Arbitrary move

Protecting the Kansas Flint Hills is important, but last week’s move to ban wind-farm development in an 11,000-square-mile area raises some questions.

Many business and civic leaders in south-central Kansas are understandably upset with the way Gov. Sam Brownback moved forward with a plan to more than double the area that will be off limits to further wind energy development.

Last week, Brownback announced that he had decided to set aside nearly 11,000 square miles of land in eastern Kansas to create what he called the “Tallgrass Heartland.” The area expands the region designated by former Gov. Kathleen Sebelius as the “Heart of the Flint Hills.” The entire area now will be free from further commercial wind farm development.

The press release making the announcement noted that plan was supported by a “broad-based coalition of Flint Hills ranchers, preservationists, wind developers, power companies and government officials.” Unfortunately, that coalition didn’t include officials in some Kansas communities who had been working for years to attract wind farm developments in their areas.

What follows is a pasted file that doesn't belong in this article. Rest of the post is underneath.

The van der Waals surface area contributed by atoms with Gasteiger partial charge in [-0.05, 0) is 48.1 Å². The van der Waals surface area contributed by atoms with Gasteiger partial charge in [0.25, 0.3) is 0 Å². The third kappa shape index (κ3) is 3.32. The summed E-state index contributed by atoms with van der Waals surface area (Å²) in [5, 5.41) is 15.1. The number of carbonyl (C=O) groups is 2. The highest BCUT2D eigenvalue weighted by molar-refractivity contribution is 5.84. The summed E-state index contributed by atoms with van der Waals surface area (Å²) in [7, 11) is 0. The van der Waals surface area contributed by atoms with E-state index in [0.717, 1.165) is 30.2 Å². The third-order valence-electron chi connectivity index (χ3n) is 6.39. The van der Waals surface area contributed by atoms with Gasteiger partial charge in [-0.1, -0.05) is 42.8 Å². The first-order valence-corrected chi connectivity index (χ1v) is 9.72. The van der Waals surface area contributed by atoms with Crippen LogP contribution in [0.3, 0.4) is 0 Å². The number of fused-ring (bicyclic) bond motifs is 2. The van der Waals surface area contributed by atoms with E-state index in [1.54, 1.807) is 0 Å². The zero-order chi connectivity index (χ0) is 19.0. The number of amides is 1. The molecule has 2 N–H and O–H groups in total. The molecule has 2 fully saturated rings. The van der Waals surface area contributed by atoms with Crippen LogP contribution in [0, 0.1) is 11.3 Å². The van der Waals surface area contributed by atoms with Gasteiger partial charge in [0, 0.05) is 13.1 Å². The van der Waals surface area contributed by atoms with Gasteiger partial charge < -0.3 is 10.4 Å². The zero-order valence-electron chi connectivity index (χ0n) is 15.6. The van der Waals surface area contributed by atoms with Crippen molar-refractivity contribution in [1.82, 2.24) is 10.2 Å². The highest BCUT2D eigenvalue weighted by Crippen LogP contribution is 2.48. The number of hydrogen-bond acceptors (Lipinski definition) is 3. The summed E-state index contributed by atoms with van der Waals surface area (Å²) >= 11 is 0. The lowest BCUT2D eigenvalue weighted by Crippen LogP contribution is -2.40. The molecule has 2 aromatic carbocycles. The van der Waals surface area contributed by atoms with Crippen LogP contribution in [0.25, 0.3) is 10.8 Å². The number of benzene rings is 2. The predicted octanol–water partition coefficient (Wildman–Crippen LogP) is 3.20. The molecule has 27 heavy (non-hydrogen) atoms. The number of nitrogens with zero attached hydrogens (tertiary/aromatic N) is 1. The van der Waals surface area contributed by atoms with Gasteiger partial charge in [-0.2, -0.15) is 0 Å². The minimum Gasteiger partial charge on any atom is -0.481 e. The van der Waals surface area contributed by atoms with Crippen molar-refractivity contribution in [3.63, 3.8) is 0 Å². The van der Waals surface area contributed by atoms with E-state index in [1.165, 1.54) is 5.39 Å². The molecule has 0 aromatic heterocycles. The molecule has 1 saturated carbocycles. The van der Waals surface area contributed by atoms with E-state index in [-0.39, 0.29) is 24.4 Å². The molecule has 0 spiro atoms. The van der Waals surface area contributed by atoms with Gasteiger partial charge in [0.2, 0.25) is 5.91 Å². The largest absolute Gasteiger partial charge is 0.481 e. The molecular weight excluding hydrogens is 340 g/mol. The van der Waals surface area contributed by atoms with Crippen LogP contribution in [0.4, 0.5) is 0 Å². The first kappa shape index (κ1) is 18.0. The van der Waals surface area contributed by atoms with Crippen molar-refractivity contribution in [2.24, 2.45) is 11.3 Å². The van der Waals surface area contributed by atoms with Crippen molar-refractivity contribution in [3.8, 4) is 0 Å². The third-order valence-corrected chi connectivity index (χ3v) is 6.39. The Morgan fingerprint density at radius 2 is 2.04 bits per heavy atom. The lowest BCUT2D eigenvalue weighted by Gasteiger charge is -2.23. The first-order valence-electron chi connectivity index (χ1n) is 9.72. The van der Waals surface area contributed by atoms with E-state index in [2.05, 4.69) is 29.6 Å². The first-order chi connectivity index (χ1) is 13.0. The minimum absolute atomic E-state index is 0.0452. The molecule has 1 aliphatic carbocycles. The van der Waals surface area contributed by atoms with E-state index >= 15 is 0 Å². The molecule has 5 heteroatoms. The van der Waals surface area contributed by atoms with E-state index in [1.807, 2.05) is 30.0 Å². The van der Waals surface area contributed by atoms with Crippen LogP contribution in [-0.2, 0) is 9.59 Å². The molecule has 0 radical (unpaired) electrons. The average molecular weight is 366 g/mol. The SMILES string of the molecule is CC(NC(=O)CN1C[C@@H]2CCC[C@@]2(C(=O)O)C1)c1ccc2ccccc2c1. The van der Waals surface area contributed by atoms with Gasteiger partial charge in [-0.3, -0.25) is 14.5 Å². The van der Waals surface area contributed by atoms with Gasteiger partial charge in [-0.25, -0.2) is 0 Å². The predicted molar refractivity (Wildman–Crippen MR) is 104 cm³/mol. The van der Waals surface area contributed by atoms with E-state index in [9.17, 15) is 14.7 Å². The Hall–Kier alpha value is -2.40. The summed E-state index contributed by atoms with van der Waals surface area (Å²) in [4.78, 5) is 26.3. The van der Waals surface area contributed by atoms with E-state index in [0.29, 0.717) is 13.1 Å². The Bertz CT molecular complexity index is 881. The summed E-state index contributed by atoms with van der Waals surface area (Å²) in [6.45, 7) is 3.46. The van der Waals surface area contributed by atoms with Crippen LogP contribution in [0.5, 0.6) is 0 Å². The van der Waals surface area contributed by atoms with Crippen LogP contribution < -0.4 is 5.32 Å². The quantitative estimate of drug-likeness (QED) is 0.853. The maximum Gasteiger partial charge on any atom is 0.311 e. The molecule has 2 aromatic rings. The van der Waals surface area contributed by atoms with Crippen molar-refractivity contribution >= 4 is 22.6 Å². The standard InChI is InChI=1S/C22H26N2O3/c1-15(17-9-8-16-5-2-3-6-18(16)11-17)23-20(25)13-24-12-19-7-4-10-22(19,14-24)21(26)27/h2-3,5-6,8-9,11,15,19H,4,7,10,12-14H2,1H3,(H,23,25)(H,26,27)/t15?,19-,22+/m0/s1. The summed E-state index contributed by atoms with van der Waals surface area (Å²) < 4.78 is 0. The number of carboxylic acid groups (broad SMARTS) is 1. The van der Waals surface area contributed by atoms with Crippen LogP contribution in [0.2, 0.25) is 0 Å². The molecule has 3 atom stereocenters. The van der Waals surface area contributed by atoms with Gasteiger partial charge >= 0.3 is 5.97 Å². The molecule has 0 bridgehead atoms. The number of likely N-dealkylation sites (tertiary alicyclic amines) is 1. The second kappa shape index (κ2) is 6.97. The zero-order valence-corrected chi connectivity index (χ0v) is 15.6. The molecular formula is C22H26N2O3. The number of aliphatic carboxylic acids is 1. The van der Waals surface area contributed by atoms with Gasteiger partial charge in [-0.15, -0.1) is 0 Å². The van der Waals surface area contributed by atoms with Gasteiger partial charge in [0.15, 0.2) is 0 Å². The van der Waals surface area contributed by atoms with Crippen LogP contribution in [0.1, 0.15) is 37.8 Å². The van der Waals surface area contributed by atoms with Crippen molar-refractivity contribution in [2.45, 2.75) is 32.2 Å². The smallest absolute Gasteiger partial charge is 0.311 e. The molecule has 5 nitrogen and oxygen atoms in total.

Officials in Cowley County said this week that BP Wind Energy was only a step away from starting construction on a wind farm in the northeast corner of the county. The site would have been in close proximity to the Elk River Wind Facility that went into operation in 2005 and the Caney River Wind Project that is under construction and expected to go on line in January. Now, Cowley County officials say, years of work have been wasted.

Even as they praised efforts to protect the native grassland of the Flint Hills, editorial writers at the Winfield Courier, published in the Cowley County seat, raised ethical questions about the deal Brownback struck with energy producers. The governor, they said, apparently “dickered with BP Wind Energy to drop its project” without consulting any officials, legislators or landowners from Cowley County. The editorial also questioned whether political favoritism was involved in the decision to allow the other wind farms in the area while pulling the plug on the Cowley County project.

In his statement, Brownback said his administration would continue to vigorously support wind power development in other parts of the state. Nonetheless, the decision to simply remove such a large part of the state from any consideration for such projects seems a bit arbitrary.

Protecting what remains of the tallgrass prairie that once covered a vast portion of our region is a good goal, but it seems there may have been some room for wind development compromise on a case-by-case basis. If all wind-power projects are to be banned in this area, it’s only fair that the state apply tough restrictions on all other business or industrial ventures that might harm the pristine prairie.

The Flint Hills often are mentioned as a prime attraction for Kansas tourism. That’s great, but it’s highly doubtful that tourism will provide an economic boom for this region great enough to offset what may be lost in terms of business and industrial development.